NORTH TEXAS (CBSDFW.COM) – Worn, torn or tattered, the rules on displaying and handling American flags don’t fade.

The F.L.A.G. Program was created to instill pride and respect among students toward the United States Flag and their State Flag.

It was created to instill pride and respect among students toward both flags. Students are held accountable for the proper flying, lowering and gathering of the United States and State Flag during the school year.

Students who participate in the program will be recognized with a Citizenship Award presented by the sponsors of the F.L.A.G. Program. This will be the model for all school districts to duplicate and emulate.

The United States Flag Code outlines proper flag etiquette for everything from properly folding a flag to flying a flag correctly. It even describes in great detail how to retire an American flag respectfully.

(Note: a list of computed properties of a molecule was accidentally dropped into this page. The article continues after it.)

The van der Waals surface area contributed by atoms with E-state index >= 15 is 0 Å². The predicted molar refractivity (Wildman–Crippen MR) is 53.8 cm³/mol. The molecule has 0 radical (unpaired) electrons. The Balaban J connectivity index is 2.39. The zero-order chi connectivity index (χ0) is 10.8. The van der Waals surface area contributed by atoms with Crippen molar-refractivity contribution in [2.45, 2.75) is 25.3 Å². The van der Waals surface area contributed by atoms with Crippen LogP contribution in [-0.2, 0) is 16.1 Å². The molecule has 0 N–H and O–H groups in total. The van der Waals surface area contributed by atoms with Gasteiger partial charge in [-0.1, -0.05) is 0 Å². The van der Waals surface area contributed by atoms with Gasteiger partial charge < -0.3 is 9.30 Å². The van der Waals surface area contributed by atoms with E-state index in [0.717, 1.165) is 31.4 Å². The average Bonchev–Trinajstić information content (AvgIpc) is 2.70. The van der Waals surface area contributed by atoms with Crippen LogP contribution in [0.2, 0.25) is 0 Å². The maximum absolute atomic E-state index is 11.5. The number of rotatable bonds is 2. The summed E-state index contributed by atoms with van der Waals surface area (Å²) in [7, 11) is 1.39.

“The flag, when it is in such condition that it is no longer a fitting emblem for display, should be destroyed in a dignified way, preferably by burning,” states the code. Thus, when a flag is tattered beyond repair, it’s time for it to be retired.

There are several ways to respectfully dispose of the American flag without showing disgrace, according to the code. The most common method is burning it in a special ceremony.

The Veterans Department of Affairs suggests starting by folding the flag in a customary triangle manner. Then prepare a large enough fire space to sufficiently burn the flag completely. Next place the flag in the fire and while it burns, individuals at the ceremony should salute or recite the Pledge of Allegiance. Finally, end the ceremony with a moment of silence and bury the ashes once the flag is completely consumed.

Many groups that hold annual or semi-annual flag retirement ceremonies often have their own unique traditions they also follow. But these are the minimum steps everyone should at least follow when they retire an American Flag.